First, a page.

By Steve Van Der Werff, U.S. Navy Bureau of Medicine and Surgery
Meet Cmdr. John C. Biery, Jr., commander, Naval Instillations Command (CNIC), Navy Wounded Warrior – Safe Harbor senior medical advisor and the Team Navy physician assigned to the athletes who competed at the 2015 Warrior Games.
Biery played sports throughout high school in his hometown of Ottawa, Ohio. During his youth, he watched his father, a student team physician for the Kansas City Chiefs, treat numerous athletes at many practices and games. Biery said that his father practiced sports medicine and covered athletic events before it was a specialty.
During Biery’s residency and first year of practice he understood he needed more training in musculoskeletal medicine, and applied for the Primary Care Sports Medicine Fellowship at Naval Hospital Camp Pendleton. A board certified family physician with a certificate of added qualification (CAQ) in sports medicine, he is also a beneficiary of Navy Medicine’s comprehensive pain management program, which sponsors acupuncture training, and was trained in contemporary neurofunctional medical acupuncture.
Currently he practices osteopathic manipulative medicine and acupuncture for patients referred to him for musculoskeletal system pain. He uses his base training, as well as advanced training in both osteopathic manipulation and acupuncture, to treat his patients.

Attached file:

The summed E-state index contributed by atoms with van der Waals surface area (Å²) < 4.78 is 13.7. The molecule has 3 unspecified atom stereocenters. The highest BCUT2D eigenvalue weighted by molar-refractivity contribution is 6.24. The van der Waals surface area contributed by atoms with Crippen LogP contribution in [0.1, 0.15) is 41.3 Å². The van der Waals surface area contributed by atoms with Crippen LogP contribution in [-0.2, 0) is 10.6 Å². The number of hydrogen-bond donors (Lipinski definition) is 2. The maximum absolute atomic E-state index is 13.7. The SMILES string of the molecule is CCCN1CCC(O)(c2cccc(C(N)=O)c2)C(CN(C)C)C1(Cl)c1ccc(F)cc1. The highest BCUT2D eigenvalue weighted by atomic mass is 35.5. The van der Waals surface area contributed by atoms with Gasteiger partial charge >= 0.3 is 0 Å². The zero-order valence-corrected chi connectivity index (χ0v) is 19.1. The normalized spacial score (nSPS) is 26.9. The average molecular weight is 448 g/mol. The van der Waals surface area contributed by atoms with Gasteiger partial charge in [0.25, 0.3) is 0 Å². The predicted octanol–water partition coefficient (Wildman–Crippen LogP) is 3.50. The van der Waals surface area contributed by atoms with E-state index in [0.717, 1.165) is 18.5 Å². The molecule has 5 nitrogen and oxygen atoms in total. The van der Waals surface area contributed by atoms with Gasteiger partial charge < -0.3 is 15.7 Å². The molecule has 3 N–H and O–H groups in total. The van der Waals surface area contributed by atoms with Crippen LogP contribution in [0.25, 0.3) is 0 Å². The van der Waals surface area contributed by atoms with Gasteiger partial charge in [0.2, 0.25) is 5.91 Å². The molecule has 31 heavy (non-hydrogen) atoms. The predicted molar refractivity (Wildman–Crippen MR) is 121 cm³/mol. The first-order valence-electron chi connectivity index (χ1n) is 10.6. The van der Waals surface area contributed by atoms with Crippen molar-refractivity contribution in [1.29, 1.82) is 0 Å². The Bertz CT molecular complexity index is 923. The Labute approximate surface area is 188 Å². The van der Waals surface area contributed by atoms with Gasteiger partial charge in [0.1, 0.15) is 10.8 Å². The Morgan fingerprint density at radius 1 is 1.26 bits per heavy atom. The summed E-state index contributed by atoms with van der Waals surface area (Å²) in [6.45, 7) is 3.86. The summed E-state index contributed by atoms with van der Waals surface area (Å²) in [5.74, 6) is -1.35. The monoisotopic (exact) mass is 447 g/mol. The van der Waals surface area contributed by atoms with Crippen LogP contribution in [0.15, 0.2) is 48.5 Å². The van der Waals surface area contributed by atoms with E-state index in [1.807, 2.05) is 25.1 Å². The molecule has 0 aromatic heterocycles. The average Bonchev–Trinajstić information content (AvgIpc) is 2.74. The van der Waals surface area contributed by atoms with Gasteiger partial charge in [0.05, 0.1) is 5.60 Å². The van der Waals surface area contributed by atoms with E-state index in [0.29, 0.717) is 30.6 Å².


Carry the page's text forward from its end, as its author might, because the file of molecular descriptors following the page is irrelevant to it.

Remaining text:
He stays positive by validating his patient’s concerns and working with them to connect the parts of the problem so they understand how each complaint relates to a disease or injury.
While a team physician with the United States Naval Academy, Division One intercollegiate sports teams 2010 to 2014, Biery picked up the skills and experiences specifically relevant to Navy Safe Harbor’s adaptive athletic program and Team Navy.
Biery remains in the Navy today because of a variety of diverse experiences that continue to provide him with personal and professional growth opportunities.
Providing health care to people at the end of the usual care continuum motivated Biery, who explains that athletes are athletes, no matter their ability level. If they have a good practice, all is well with chronic pain and their disease processes. If they have a bad practice, because of injury, sore muscles, etc. Team Navy coaches help them understand the physical reality of athletic participation. And sometimes they just have a bad day and practice, practice, practice is the solution.
The 2015 Warrior Games were his second; previously he attended the 2014 games in Colorado and the inaugural Invictus Games in England, the international sporting event for wounded, injured and sick servicemen and women that England’s Prince Harry, following his visit to the 2013 Warrior Games in Colorado, brought to a global audience.
To Biery the games are fun because it’s like a reunion with old friends. Since he knows most of the athletes it gives him an opportunity to get updated on their recovery process and their families. As he will tell you, “I am a family doctor after all.”
Biery hopes the spectators this year were inspired by the extra effort each athlete must put forth to adapt to a new way to participate and compete in sports. To him the games also showcased Navy Medicine’s ability to provide initial injury care, and recovery and rehabilitation for competing athletes, which are essential components of the recovery and reintegration process of our wounded, ill and injured Sailors and Marines.